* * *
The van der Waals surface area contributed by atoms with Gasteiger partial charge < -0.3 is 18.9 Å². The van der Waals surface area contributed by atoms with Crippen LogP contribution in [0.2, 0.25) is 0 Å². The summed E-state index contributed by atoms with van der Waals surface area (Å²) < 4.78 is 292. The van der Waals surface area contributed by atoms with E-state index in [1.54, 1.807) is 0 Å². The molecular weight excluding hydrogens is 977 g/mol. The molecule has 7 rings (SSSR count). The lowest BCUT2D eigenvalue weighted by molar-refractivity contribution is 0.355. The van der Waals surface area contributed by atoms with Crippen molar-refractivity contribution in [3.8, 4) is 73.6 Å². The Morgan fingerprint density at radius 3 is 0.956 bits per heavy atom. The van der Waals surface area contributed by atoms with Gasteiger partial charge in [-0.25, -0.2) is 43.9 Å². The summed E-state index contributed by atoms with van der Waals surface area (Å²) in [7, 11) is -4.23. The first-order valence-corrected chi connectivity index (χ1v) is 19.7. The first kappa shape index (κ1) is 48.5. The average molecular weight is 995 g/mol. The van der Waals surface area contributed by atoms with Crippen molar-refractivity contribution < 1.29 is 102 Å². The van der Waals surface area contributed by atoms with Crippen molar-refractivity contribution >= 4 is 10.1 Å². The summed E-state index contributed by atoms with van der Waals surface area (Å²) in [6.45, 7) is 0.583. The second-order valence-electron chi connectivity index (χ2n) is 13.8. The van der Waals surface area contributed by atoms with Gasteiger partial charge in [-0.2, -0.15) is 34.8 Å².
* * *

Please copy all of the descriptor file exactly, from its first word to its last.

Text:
The van der Waals surface area contributed by atoms with Gasteiger partial charge < -0.3 is 18.9 Å². The van der Waals surface area contributed by atoms with Crippen LogP contribution in [0.2, 0.25) is 0 Å². The summed E-state index contributed by atoms with van der Waals surface area (Å²) < 4.78 is 292. The van der Waals surface area contributed by atoms with E-state index in [1.54, 1.807) is 0 Å². The molecular weight excluding hydrogens is 977 g/mol. The molecule has 7 rings (SSSR count). The lowest BCUT2D eigenvalue weighted by molar-refractivity contribution is 0.355. The van der Waals surface area contributed by atoms with Crippen molar-refractivity contribution in [3.8, 4) is 73.6 Å². The Morgan fingerprint density at radius 3 is 0.956 bits per heavy atom. The van der Waals surface area contributed by atoms with Gasteiger partial charge in [-0.25, -0.2) is 43.9 Å². The summed E-state index contributed by atoms with van der Waals surface area (Å²) in [7, 11) is -4.23. The first-order valence-corrected chi connectivity index (χ1v) is 19.7. The first kappa shape index (κ1) is 48.5. The average molecular weight is 995 g/mol. The van der Waals surface area contributed by atoms with Crippen molar-refractivity contribution < 1.29 is 102 Å². The van der Waals surface area contributed by atoms with Crippen molar-refractivity contribution >= 4 is 10.1 Å². The summed E-state index contributed by atoms with van der Waals surface area (Å²) in [6.45, 7) is 0.583. The second-order valence-electron chi connectivity index (χ2n) is 13.8. The van der Waals surface area contributed by atoms with Gasteiger partial charge in [-0.2, -0.15) is 34.8 Å².